Russia’s Identity Crisis ...
Complete article at the following URL:
Current Events & Politics
Russia’s Identity Crisis
Summer 2008 Issue
“Russians don’t know any longer who and what they are and therefore they are resentful of any attempt to define them.”
—Zinovy Zinik, “Censorship and Self-Alienation in Russia” (2005)
Russia may be one of the easiest nations to locate on a globe, but to define a Russian is a far more difficult proposition. To a Westerner, ideas about Russians are inherently complex and paradoxical. On the one hand there is the magnificence of Russian authors, artists and composers, from Tolstoy to Repin to Rachmaninov; Pasternak to Fabergé to Mussorgsky. On the other, though, we must grapple with the specter of Communist Russia, the terrors of the Gulag concentration camps, and the Soviet Union’s paralyzing economic and cultural inertia.
[ ... ]
Cracks in this self-regard began to show at the turn of the 20th century, however. Discontented Russians moaned at the continuing self-aggrandizement of the Romanov tsars. Their disregard for the poor fueled revolts in 1905 and ultimately their overthrow in 1917 by the Bolsheviks. Lenin and his followers ushered in a new ideology and a very different set of values. Communist Russia discarded artistic invention, banished or executed most luminaries, squashed religion, and instead pursued a worldwide socialist revolution focused on the workers (parodied as the “Average Man” by emigrant novelist Vladimir Nabokov). The new, soviet Russia was something unique, known primarily for its brute force and stagnating tyranny.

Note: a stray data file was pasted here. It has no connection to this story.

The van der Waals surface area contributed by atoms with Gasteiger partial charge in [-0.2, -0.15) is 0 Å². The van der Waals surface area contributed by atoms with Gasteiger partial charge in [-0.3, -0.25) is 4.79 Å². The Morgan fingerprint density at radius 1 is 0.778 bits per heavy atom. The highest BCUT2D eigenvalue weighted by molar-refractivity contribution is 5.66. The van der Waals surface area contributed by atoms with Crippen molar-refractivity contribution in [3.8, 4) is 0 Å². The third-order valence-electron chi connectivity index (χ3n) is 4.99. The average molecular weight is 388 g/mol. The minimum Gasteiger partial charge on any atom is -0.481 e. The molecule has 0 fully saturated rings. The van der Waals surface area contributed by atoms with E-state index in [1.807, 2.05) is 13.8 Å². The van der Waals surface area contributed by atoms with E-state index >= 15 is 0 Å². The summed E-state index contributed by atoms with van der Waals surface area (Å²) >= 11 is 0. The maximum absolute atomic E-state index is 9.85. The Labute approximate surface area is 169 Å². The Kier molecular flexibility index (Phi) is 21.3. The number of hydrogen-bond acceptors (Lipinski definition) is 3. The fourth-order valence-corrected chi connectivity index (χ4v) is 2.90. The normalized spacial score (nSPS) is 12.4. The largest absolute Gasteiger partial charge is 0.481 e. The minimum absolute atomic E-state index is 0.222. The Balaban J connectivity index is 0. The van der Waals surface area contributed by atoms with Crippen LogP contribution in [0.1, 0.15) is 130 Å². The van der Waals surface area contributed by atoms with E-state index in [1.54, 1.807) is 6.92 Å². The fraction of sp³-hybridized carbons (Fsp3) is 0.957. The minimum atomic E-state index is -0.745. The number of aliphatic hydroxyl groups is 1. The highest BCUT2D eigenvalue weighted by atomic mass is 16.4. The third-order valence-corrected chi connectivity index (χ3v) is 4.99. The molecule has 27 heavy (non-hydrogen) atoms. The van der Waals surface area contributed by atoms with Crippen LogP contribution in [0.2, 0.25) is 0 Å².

[ ... ]
This may be, in essence, just what Russians (as well as the rest of the world) have been seeking for centuries.
1 Peter Baker and Susan Glasser, Kremlin Rising: Vladimir Putin’s Russia and the End of Revolution (2005). 2 Igor Chubais, “From the Russian Idea to the Idea of a New Russia: How We Must Overcome the Crisis of Ideas,” trans. and ed. by J. Alexander Ogden (1998). 3 Orlando Figes, Natasha’s Dance: A Cultural History of Russia (2002). 4 Orlando Figes, The Whisperers: Private Life in Stalin’s Russia (London: Allen Lane, 2007). 5 Simon Franklin and Emma Widdis (eds.), National Identity in Russian Culture: An Introduction (2004). 6 Marc Raeff (ed.), Russian Intellectual History: An Anthology (1966). 7 Zinovy Zinik, “Censorship and Self-Alienation in Russia,” Index on Censorship (2005).
Search archive with Google:
Contact the Editors: mailto:firstname.lastname@example.org,email@example.com
Visit Zembla: http://www.libraries.psu.edu/nabokov/zembla.htm
View Nabokv-L policies: http://web.utk.edu/~sblackwe/EDNote.htm
Visit "Nabokov Online Journal:" http://www.nabokovonline.com
Manage subscription options: http://listserv.ucsb.edu/